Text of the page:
David Bruce Smith, an alumnus of GW’s English Department, has published a new book entitled Three Miles from Providence: A Tale of Abraham Lincoln and the Soldier’s Home. The book is written for the National Trust for Historic Preservation. Its publication coincides with the completion of the refurbishment of Lincoln’s Cottage in Washington, DC where Abraham Lincoln and his family summered. The president also composed a draft of the Emancipation Proclamation there.
Three Miles from Providence is the fictional diary of Elliot Q. Burdette, a soldier charged with guarding Lincoln during his time at the cottage. The book begins with a letter from Burdette to his descendants, speaking about his desire to secure for history the many stories that unfolded within the house’s walls. These stories are told from Burdette’s point of view, as well as with his diction. A veteran of the Mexican-American war and a high school graduate, his writing conveys the spoken English of the time. Though the narrator is invented, most of the people with whom he interacts are historical, making the book a blend of the artistic with the factual.
The diary is continued through seven generations, with each new narrator signaled by a change of font. For continuity, all succeeding generations also have the same middle initial (“Q” for Quentin). The most recent entries are done via Blackberry and email to give the interchanges a contemporary feel. Also passed along with the diary is a scarf, the gift of President Lincoln to Elliot Q. Burdette. The fate of this present at the book’s close is quite striking. The book is beautifully produced on handmade paper. There are copious sketches and illustrations. The book is bound within a handsome brown leather satchel.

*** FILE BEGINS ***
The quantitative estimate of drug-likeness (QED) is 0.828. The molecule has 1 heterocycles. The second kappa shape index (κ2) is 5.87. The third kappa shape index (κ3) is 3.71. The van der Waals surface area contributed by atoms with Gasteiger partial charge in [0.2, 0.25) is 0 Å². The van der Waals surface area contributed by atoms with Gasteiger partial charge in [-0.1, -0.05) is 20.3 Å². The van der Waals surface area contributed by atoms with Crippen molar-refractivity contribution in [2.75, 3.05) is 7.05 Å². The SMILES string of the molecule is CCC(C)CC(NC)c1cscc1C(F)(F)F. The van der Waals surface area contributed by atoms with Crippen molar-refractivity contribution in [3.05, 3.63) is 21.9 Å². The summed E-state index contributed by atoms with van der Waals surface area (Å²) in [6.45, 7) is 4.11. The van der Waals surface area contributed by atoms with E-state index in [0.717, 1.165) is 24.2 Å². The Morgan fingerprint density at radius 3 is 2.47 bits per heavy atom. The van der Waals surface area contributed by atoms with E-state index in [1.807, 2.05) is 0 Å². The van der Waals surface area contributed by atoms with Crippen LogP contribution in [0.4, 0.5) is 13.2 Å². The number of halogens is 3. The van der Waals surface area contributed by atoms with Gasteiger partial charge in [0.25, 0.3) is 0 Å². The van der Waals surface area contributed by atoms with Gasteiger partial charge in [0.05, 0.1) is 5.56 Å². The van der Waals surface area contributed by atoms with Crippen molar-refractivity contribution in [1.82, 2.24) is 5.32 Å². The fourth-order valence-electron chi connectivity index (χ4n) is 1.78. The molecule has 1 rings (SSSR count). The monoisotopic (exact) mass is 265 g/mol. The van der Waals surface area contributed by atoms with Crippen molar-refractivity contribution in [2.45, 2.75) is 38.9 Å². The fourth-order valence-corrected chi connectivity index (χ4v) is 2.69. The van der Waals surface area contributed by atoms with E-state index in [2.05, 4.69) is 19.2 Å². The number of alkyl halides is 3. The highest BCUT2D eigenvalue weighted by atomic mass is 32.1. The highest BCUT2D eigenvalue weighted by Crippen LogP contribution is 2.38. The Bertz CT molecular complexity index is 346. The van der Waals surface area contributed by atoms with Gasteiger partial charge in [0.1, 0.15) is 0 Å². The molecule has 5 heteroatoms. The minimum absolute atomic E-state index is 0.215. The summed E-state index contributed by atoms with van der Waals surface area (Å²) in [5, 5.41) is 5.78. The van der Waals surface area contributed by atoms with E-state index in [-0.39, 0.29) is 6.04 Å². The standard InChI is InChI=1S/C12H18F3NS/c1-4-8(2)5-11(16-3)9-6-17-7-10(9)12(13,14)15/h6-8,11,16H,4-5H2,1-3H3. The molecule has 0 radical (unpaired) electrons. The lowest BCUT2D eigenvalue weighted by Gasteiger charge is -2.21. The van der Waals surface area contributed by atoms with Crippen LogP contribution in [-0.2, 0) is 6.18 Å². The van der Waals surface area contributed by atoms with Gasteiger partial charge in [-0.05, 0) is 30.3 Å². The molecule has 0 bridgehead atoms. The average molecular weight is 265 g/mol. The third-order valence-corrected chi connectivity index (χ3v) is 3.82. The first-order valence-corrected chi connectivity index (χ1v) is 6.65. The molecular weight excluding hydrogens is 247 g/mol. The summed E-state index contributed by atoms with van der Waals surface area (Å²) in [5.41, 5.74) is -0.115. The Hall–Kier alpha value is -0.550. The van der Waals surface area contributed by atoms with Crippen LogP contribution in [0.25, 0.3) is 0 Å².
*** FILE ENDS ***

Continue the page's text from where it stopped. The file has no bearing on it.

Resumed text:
In an interview David Bruce Smith spoke about the challenges of composing a work about Abraham Lincoln, one of the most written about people in world history. He rejected the idea of a straightforward narrative of Lincoln’s time at the cottage as too similar to the kinds of works that have already been composed about the man. The idea of using a diary form and adopting a soldier’s viewpoint is Smith’s innovative way of reapproaching the Lincoln story and making it fresh.
Mr. Smith also spoke fondly of some of his GW English professors, especially Christopher Sten. Mr. Smith took two upper division courses with Professor Sten at the precocious age of eighteen (he never told the teacher that he’d skipped the prerequisites), and truly enjoyed both.